Europe's worst energy crisis in decades may be delayed by Russia's failure to increase gas supplies until at least November.
Russia needs to initially replenish its reserves, which are severely depleted. The stockpile will last for October.
Domestic restrictions have arisen due to Europe's gas crisis.
The International Energy Agency urged Russia to increase supplies. The US noted that market manipulation caused the crisis. Besides, the EU policymakers have asked the European Commission to investigate Gazprom's role in the price growth. They have raised their suspicion that fuel delay is the reason to press the EU to speed giving approval to Russia's new Nord Stream-2 pipeline.
Unfortunately, the IEA also claimed that Russia could increase gas supplies to Europe.
Europe's gas prices are unlikely to drop in the near future, as competition with Asia for liquefied natural gas cargoes is further exacerbated by the crisis.
According to Bloomberg compiled data, Gazprom's gas storage facilities were filled only 16% by the end of last winter. Gazprom plans to fill them by November 1. Then it is ready to share the excess gas volumes with Europe.
Last week the Russian gas company stated that it was pumping 325 million cubic meters of gas per day. The same amount of gas is exported daily to Europe. Cold winter has depleted storage capacity, and there has been an increased demand to use gas for power plants over the summer. Besides, many other major Russian producers have reduced their supplies.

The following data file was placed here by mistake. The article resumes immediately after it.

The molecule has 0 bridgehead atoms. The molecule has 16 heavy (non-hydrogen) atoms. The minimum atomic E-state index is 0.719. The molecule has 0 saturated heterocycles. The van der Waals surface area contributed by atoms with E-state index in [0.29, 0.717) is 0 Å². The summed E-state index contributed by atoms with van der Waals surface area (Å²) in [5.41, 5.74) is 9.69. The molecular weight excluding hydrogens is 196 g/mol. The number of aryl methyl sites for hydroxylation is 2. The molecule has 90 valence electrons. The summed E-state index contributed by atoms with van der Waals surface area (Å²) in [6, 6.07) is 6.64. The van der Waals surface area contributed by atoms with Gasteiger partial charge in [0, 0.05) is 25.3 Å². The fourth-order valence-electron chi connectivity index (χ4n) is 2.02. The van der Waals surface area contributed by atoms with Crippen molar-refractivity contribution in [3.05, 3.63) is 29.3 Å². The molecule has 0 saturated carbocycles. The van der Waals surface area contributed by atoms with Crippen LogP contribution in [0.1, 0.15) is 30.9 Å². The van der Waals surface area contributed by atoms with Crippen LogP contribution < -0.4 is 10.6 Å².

Gazprom plans to pump more than 510 billion cubic meters of gas this year. That volume includes gas shipments to Turkey, about 183 billion cubic meters, and to Europe. However, analysts expect that volumes may increase.
Besides, customers outside the EU should be satisfied. Gas shipments to Asia are sent from fields in Eastern Siberia, they cannot be used for shipments to Europe due to the lack of pipeline connection.
Shipments from Russia to China tripled in the first half of the year compared to last year. Moreover, this is not the record. Gazprom's plans to increase shipments to 38 billion cubic meters per year.
Shipments to Turkey have more than doubled.
According to Gazprom, all contractual obligations with foreign countries have been met, and the company is trying to satisfy an additional demand.
Vitaliy Ermakov, a senior researcher at the Oxford Institute for Energy Studies, said Gazprom has its limits and is not able to deliver any amount of gas anywhere in the world. For all Gazprom's efforts, the company cannot balance the entire European market on its own.